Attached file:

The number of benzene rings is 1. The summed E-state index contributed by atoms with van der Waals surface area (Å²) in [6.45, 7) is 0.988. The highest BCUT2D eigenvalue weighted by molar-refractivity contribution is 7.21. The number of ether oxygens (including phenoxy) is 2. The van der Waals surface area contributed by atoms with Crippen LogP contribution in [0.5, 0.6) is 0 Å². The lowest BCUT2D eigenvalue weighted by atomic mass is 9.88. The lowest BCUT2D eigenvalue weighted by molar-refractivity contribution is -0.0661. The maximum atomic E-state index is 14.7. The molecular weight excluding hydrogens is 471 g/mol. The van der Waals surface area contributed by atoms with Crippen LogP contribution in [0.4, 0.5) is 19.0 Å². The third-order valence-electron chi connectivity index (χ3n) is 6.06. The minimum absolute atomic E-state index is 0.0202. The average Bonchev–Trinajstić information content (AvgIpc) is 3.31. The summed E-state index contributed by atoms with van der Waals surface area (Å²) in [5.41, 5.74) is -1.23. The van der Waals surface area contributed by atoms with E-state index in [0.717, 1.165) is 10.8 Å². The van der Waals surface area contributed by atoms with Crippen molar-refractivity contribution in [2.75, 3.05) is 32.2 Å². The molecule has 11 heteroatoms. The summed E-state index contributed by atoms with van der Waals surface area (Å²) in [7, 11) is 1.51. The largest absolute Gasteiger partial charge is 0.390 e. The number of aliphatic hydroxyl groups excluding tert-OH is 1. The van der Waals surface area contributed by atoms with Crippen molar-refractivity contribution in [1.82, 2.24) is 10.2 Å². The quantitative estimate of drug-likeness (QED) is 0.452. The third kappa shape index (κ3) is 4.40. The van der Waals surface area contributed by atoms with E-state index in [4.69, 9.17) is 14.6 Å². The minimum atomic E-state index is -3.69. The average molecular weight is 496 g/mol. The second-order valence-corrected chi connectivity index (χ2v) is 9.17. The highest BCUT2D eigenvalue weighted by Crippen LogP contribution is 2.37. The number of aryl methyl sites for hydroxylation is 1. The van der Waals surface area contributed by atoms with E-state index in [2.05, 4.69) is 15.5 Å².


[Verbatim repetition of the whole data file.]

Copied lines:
The number of benzene rings is 1. The summed E-state index contributed by atoms with van der Waals surface area (Å²) in [6.45, 7) is 0.988. The highest BCUT2D eigenvalue weighted by molar-refractivity contribution is 7.21. The number of ether oxygens (including phenoxy) is 2. The van der Waals surface area contributed by atoms with Crippen LogP contribution in [0.5, 0.6) is 0 Å². The lowest BCUT2D eigenvalue weighted by atomic mass is 9.88. The lowest BCUT2D eigenvalue weighted by molar-refractivity contribution is -0.0661. The maximum atomic E-state index is 14.7. The molecular weight excluding hydrogens is 471 g/mol. The van der Waals surface area contributed by atoms with Crippen LogP contribution in [0.4, 0.5) is 19.0 Å². The third-order valence-electron chi connectivity index (χ3n) is 6.06. The minimum absolute atomic E-state index is 0.0202. The average Bonchev–Trinajstić information content (AvgIpc) is 3.31. The summed E-state index contributed by atoms with van der Waals surface area (Å²) in [5.41, 5.74) is -1.23. The van der Waals surface area contributed by atoms with E-state index in [0.717, 1.165) is 10.8 Å². The van der Waals surface area contributed by atoms with Crippen molar-refractivity contribution in [2.75, 3.05) is 32.2 Å². The molecule has 11 heteroatoms. The summed E-state index contributed by atoms with van der Waals surface area (Å²) in [7, 11) is 1.51. The largest absolute Gasteiger partial charge is 0.390 e. The number of aliphatic hydroxyl groups excluding tert-OH is 1. The van der Waals surface area contributed by atoms with Crippen molar-refractivity contribution in [1.82, 2.24) is 10.2 Å². The quantitative estimate of drug-likeness (QED) is 0.452. The third kappa shape index (κ3) is 4.40. The van der Waals surface area contributed by atoms with E-state index in [4.69, 9.17) is 14.6 Å². The minimum atomic E-state index is -3.69. The average molecular weight is 496 g/mol. The second-order valence-corrected chi connectivity index (χ2v) is 9.17. The highest BCUT2D eigenvalue weighted by Crippen LogP contribution is 2.37. The number of aryl methyl sites for hydroxylation is 1. The van der Waals surface area contributed by atoms with E-state index in [2.05, 4.69) is 15.5 Å².